LLB International Law and Globalisation first year modules
Legal Skills and Methods
Legal Skills & Methods will introduce students to key legal skills as well as developing their study skills in transitioning from school/college to University. Students will be introduced to the Law School and University, to the assessment regime and to the pastoral care available to them. This module will also allow students to begin to develop their employability skills and attributes.
This module will use a combination of plenary lectures alongside practical seminars. Indicative content is as follows:
- Introduction to Legal Study
- The English Legal System
- Cases and Precedent
- Solving Legal Problems
- European Legal Frameworks
- Presenting Legal Arguments
- International Law and Human Rights
- Law and Justice in the Real World
- Writing about the Law
- Life in the Law School (including orientation of personnel, differing types of assessments, welfare services, personal tutoring, inclusivity, academic skills)
- Self-reflection skills
- Careers; employability skills including writing a CV
The module provides an exploration of substantive criminal law (ie, how the law defines and applies offences and defences). The following topics will be covered in a typical year: introduction to theories of criminalisation and punishment; actus reus; mens rea; homicide; offences against the person; sexual offences; property offences; denials of offending; and defences.
This module examines core public law principles, and seeks to enable students to further develop within the context of a substantive law subject, the academic and legal skills which they will have learned in the Legal Skills and Methods module in the first semester.
The substantive material covered in the module involves two components (each of which may involve the following topics):
Section A examines foundational constitutional principles and issues including: the purpose of constitutions and the sources of constitutional rules; the evolution of the UK constitution including reference to international law, the European Union, devolution and the Human Rights Act 1998; and the distribution, use and control of legislative, judicial and executive powers in the UK.
Section B is concerned with the grounds, procedure, remedies and constitutional foundations of judicial review in England and Wales.
The course covers a range of core issues in contract law, which may include the following areas: the nature of contract law and key ideas; contract formation (offer and acceptance, consideration, intention to create legal relations, certainty); contents and scope of the agreement; setting the contract aside; variation including promissory estoppel; performance, discharge and remedies for breach of contract.
The module discusses the development of contract law in some of its wider social, historical and economic context. Aspects of the module explore the theories and critiques about contract law.
Foundations of International Law
This introductory module will provide students with a sound understanding of key international law concepts, instruments and institutions, preparing students to fully engage with the more specific subjects covered in second and third-year core-modules.
Topics covered will include:
- Subjects of international law (e.g. international legal personality, statehood and ‘recognition’).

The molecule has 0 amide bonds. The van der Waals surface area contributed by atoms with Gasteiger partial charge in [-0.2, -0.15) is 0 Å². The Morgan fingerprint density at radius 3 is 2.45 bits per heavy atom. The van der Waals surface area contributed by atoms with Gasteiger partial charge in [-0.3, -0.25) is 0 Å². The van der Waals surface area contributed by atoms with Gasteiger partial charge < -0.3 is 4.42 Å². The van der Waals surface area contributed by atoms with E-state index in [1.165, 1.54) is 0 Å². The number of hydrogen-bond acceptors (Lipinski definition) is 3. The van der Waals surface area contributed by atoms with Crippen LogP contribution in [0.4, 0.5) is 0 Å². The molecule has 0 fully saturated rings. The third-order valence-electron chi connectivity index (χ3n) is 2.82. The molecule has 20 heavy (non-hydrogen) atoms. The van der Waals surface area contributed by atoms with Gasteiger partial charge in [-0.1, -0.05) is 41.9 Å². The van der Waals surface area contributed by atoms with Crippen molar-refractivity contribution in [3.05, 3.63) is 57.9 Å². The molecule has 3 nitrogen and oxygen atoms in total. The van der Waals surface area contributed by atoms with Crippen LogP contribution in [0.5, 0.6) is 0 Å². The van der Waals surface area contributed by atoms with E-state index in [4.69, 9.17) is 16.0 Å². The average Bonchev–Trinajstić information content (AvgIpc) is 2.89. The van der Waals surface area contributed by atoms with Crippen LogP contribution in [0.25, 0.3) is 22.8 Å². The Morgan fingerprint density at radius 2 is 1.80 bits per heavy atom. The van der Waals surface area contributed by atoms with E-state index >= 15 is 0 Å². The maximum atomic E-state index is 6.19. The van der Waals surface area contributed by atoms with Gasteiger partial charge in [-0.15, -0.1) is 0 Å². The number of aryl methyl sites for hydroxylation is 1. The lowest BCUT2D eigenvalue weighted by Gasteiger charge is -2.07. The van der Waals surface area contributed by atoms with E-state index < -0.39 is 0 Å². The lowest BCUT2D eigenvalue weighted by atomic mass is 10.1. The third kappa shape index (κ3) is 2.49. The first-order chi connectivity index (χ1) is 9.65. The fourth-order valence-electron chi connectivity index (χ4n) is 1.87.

- Sources of international law (e.g. treaties, customary international law, general principles).
- The relationship between national and international law (e.g. monism and dualism).
- Jurisdiction, state responsibility and sovereignty - exploring the extent and nature of international legal obligations and their relationship with state sovereignty.
- International organisations – exploring the structure and nature of key international organisations such as the United Nations and the World Trade Organisation.
In addition to these essential foundations, throughout the course of the module students shall be further introduced to specific areas of international law which may include: international economic law, international human rights law, international refugee law, international environmental law, counter-terrorism law.
Global Law and Globalisation
The module will explore and evaluate various conceptualisations of Global Law and will focus on a range of contemporary global legal issues.
In particular, the module will outline the concepts, sources, subjects, rights and events which shape and challenge existing understandings of International Law and/or processes of globalisation, and which can be said to constitute a new field of Global Law.
Topics covered include:
- The various theories and conceptualisations of “Global Law” advanced by various leading global legal theorists (i.e. Morag Goodwin, Boaventura de Sousa Santos, Eve Darian-Smith, Upendra Baxi, Neil Walker, and others).
- Global legal history – colonialism and imperialism, classical theories of positivism and natural law, the origin of state sovereignty, the League of Nations, and the development of international law-making.
- Different global actors (including individuals, corporations, the Global South/Third World, and global governance institutions).
- Different global law events (e.g. independence, decolonisation, revolution, self-determination, crises, war).
- Prescient contemporary global issues – such as the Global North-South gap, human rights and migration; international criminal law; gender, and armed conflict; transitional justice; media, war and global justice.
- A range of critical perspectives on global law (for example, Kantian cosmopolitanism, Marxism, Third World Approaches to International Law (TWAIL), Positivism, Natural Law Theory, Feminism).
The aim of this course is to introduce students to interdisciplinary approaches to Global and International Law and to develop critical legal thinking skills about global issues, events and developments.